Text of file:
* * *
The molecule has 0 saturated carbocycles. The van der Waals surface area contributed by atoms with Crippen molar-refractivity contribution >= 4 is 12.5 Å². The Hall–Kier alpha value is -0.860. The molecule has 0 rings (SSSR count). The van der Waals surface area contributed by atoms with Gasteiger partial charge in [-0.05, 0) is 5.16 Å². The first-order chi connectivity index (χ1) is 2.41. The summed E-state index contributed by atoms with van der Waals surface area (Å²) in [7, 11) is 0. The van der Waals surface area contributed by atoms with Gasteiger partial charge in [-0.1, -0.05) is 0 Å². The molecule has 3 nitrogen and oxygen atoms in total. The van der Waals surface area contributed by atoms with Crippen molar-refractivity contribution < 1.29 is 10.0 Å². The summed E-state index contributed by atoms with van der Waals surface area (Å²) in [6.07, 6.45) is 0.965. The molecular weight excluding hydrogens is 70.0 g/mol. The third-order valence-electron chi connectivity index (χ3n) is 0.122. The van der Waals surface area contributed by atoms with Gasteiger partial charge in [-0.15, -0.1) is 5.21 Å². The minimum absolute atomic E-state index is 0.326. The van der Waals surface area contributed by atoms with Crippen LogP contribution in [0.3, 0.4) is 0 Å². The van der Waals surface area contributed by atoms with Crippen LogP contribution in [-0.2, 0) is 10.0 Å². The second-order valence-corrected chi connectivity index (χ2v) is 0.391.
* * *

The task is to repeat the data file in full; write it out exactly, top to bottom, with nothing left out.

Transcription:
The molecule has 0 saturated carbocycles. The van der Waals surface area contributed by atoms with Crippen molar-refractivity contribution >= 4 is 12.5 Å². The Hall–Kier alpha value is -0.860. The molecule has 0 rings (SSSR count). The van der Waals surface area contributed by atoms with Gasteiger partial charge in [-0.05, 0) is 5.16 Å². The first-order chi connectivity index (χ1) is 2.41. The summed E-state index contributed by atoms with van der Waals surface area (Å²) in [7, 11) is 0. The van der Waals surface area contributed by atoms with Gasteiger partial charge in [-0.1, -0.05) is 0 Å². The molecule has 3 nitrogen and oxygen atoms in total. The van der Waals surface area contributed by atoms with Crippen molar-refractivity contribution < 1.29 is 10.0 Å². The summed E-state index contributed by atoms with van der Waals surface area (Å²) in [6.07, 6.45) is 0.965. The molecular weight excluding hydrogens is 70.0 g/mol. The third-order valence-electron chi connectivity index (χ3n) is 0.122. The van der Waals surface area contributed by atoms with Gasteiger partial charge in [-0.15, -0.1) is 5.21 Å². The minimum absolute atomic E-state index is 0.326. The van der Waals surface area contributed by atoms with Crippen LogP contribution in [0.3, 0.4) is 0 Å². The van der Waals surface area contributed by atoms with Crippen LogP contribution in [-0.2, 0) is 10.0 Å². The second-order valence-corrected chi connectivity index (χ2v) is 0.391.